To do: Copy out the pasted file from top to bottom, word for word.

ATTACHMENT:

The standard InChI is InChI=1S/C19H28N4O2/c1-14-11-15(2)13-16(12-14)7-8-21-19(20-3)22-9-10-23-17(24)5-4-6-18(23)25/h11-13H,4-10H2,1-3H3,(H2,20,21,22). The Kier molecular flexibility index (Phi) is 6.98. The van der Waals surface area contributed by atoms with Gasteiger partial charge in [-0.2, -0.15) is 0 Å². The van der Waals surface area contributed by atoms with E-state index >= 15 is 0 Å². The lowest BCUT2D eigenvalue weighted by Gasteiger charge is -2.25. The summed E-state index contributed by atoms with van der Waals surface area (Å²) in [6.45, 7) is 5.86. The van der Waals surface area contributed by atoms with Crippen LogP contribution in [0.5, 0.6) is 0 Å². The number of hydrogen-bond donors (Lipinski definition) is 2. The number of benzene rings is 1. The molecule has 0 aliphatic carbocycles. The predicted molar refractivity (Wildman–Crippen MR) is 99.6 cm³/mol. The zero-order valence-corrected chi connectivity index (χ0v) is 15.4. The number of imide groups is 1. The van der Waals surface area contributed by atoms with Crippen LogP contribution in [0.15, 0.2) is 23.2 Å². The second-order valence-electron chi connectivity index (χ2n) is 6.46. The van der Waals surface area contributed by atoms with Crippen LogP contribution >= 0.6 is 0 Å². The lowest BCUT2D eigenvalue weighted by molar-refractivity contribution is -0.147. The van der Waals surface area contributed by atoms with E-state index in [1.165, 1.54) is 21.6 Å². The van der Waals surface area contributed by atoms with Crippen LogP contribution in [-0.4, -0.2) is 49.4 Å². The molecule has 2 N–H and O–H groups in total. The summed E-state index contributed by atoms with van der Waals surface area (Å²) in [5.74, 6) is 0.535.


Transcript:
The standard InChI is InChI=1S/C19H28N4O2/c1-14-11-15(2)13-16(12-14)7-8-21-19(20-3)22-9-10-23-17(24)5-4-6-18(23)25/h11-13H,4-10H2,1-3H3,(H2,20,21,22). The Kier molecular flexibility index (Phi) is 6.98. The van der Waals surface area contributed by atoms with Gasteiger partial charge in [-0.2, -0.15) is 0 Å². The van der Waals surface area contributed by atoms with E-state index >= 15 is 0 Å². The lowest BCUT2D eigenvalue weighted by Gasteiger charge is -2.25. The summed E-state index contributed by atoms with van der Waals surface area (Å²) in [6.45, 7) is 5.86. The van der Waals surface area contributed by atoms with Crippen LogP contribution in [0.5, 0.6) is 0 Å². The number of hydrogen-bond donors (Lipinski definition) is 2. The number of benzene rings is 1. The molecule has 0 aliphatic carbocycles. The predicted molar refractivity (Wildman–Crippen MR) is 99.6 cm³/mol. The zero-order valence-corrected chi connectivity index (χ0v) is 15.4. The number of imide groups is 1. The van der Waals surface area contributed by atoms with Crippen LogP contribution in [0.15, 0.2) is 23.2 Å². The second-order valence-electron chi connectivity index (χ2n) is 6.46. The van der Waals surface area contributed by atoms with Crippen LogP contribution >= 0.6 is 0 Å². The lowest BCUT2D eigenvalue weighted by molar-refractivity contribution is -0.147. The van der Waals surface area contributed by atoms with E-state index in [1.165, 1.54) is 21.6 Å². The van der Waals surface area contributed by atoms with Crippen LogP contribution in [-0.4, -0.2) is 49.4 Å². The molecule has 2 N–H and O–H groups in total. The summed E-state index contributed by atoms with van der Waals surface area (Å²) in [5.74, 6) is 0.535.